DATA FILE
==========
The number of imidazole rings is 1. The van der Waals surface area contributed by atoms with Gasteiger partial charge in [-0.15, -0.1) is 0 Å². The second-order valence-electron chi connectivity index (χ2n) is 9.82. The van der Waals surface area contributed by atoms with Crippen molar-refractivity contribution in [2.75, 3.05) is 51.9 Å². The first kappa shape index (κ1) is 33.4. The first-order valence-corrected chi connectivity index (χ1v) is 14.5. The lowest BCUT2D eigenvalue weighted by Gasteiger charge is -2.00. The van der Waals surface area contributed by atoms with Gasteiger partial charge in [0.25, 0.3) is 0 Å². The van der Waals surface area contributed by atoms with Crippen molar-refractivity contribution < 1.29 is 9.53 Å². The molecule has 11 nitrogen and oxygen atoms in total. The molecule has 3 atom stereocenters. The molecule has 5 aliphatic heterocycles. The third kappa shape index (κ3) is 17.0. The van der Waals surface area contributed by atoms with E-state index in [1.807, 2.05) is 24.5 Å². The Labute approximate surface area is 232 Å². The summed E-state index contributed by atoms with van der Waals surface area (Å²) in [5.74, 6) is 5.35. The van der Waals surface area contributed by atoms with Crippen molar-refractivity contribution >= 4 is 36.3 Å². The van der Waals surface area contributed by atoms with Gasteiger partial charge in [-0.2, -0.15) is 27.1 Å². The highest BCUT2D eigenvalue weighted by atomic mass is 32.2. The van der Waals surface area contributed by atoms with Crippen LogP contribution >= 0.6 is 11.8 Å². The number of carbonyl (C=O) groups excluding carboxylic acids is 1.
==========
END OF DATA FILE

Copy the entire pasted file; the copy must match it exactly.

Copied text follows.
The number of imidazole rings is 1. The van der Waals surface area contributed by atoms with Gasteiger partial charge in [-0.15, -0.1) is 0 Å². The second-order valence-electron chi connectivity index (χ2n) is 9.82. The van der Waals surface area contributed by atoms with Crippen molar-refractivity contribution in [2.75, 3.05) is 51.9 Å². The first kappa shape index (κ1) is 33.4. The first-order valence-corrected chi connectivity index (χ1v) is 14.5. The lowest BCUT2D eigenvalue weighted by Gasteiger charge is -2.00. The van der Waals surface area contributed by atoms with Gasteiger partial charge in [0.25, 0.3) is 0 Å². The van der Waals surface area contributed by atoms with Crippen molar-refractivity contribution < 1.29 is 9.53 Å². The molecule has 11 nitrogen and oxygen atoms in total. The molecule has 3 atom stereocenters. The molecule has 5 aliphatic heterocycles. The third kappa shape index (κ3) is 17.0. The van der Waals surface area contributed by atoms with E-state index in [1.807, 2.05) is 24.5 Å². The Labute approximate surface area is 232 Å². The summed E-state index contributed by atoms with van der Waals surface area (Å²) in [5.74, 6) is 5.35. The van der Waals surface area contributed by atoms with Crippen molar-refractivity contribution >= 4 is 36.3 Å². The van der Waals surface area contributed by atoms with Gasteiger partial charge in [-0.2, -0.15) is 27.1 Å². The highest BCUT2D eigenvalue weighted by atomic mass is 32.2. The van der Waals surface area contributed by atoms with Crippen LogP contribution >= 0.6 is 11.8 Å². The number of carbonyl (C=O) groups excluding carboxylic acids is 1.